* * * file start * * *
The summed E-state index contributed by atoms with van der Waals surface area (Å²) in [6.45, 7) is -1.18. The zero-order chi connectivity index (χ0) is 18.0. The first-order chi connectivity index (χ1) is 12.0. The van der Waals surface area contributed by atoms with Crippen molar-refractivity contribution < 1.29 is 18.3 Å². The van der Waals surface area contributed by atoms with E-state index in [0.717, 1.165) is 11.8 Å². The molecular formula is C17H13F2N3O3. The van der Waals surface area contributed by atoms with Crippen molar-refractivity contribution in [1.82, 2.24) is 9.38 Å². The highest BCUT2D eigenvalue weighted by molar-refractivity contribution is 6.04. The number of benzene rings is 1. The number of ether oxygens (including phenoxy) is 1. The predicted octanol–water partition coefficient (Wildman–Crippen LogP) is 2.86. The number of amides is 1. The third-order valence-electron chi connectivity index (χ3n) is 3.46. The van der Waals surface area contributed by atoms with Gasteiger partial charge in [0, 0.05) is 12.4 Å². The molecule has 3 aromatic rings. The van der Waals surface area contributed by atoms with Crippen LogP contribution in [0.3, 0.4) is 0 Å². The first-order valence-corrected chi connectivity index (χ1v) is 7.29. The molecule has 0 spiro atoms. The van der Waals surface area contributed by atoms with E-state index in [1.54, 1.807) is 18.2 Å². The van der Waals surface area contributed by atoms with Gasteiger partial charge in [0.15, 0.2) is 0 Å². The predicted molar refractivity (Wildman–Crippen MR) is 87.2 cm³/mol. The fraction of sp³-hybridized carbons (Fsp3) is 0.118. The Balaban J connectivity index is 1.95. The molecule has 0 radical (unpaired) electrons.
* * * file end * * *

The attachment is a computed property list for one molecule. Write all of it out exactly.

The summed E-state index contributed by atoms with van der Waals surface area (Å²) in [6.45, 7) is -1.18. The zero-order chi connectivity index (χ0) is 18.0. The first-order chi connectivity index (χ1) is 12.0. The van der Waals surface area contributed by atoms with Crippen molar-refractivity contribution < 1.29 is 18.3 Å². The van der Waals surface area contributed by atoms with E-state index in [0.717, 1.165) is 11.8 Å². The molecular formula is C17H13F2N3O3. The van der Waals surface area contributed by atoms with Crippen molar-refractivity contribution in [1.82, 2.24) is 9.38 Å². The highest BCUT2D eigenvalue weighted by molar-refractivity contribution is 6.04. The number of benzene rings is 1. The number of ether oxygens (including phenoxy) is 1. The predicted octanol–water partition coefficient (Wildman–Crippen LogP) is 2.86. The number of amides is 1. The third-order valence-electron chi connectivity index (χ3n) is 3.46. The van der Waals surface area contributed by atoms with Gasteiger partial charge in [0, 0.05) is 12.4 Å². The molecule has 3 aromatic rings. The van der Waals surface area contributed by atoms with Crippen LogP contribution in [0.3, 0.4) is 0 Å². The first-order valence-corrected chi connectivity index (χ1v) is 7.29. The molecule has 0 spiro atoms. The van der Waals surface area contributed by atoms with E-state index in [1.54, 1.807) is 18.2 Å². The van der Waals surface area contributed by atoms with Gasteiger partial charge in [0.15, 0.2) is 0 Å². The predicted molar refractivity (Wildman–Crippen MR) is 87.2 cm³/mol. The fraction of sp³-hybridized carbons (Fsp3) is 0.118. The Balaban J connectivity index is 1.95. The molecule has 0 radical (unpaired) electrons.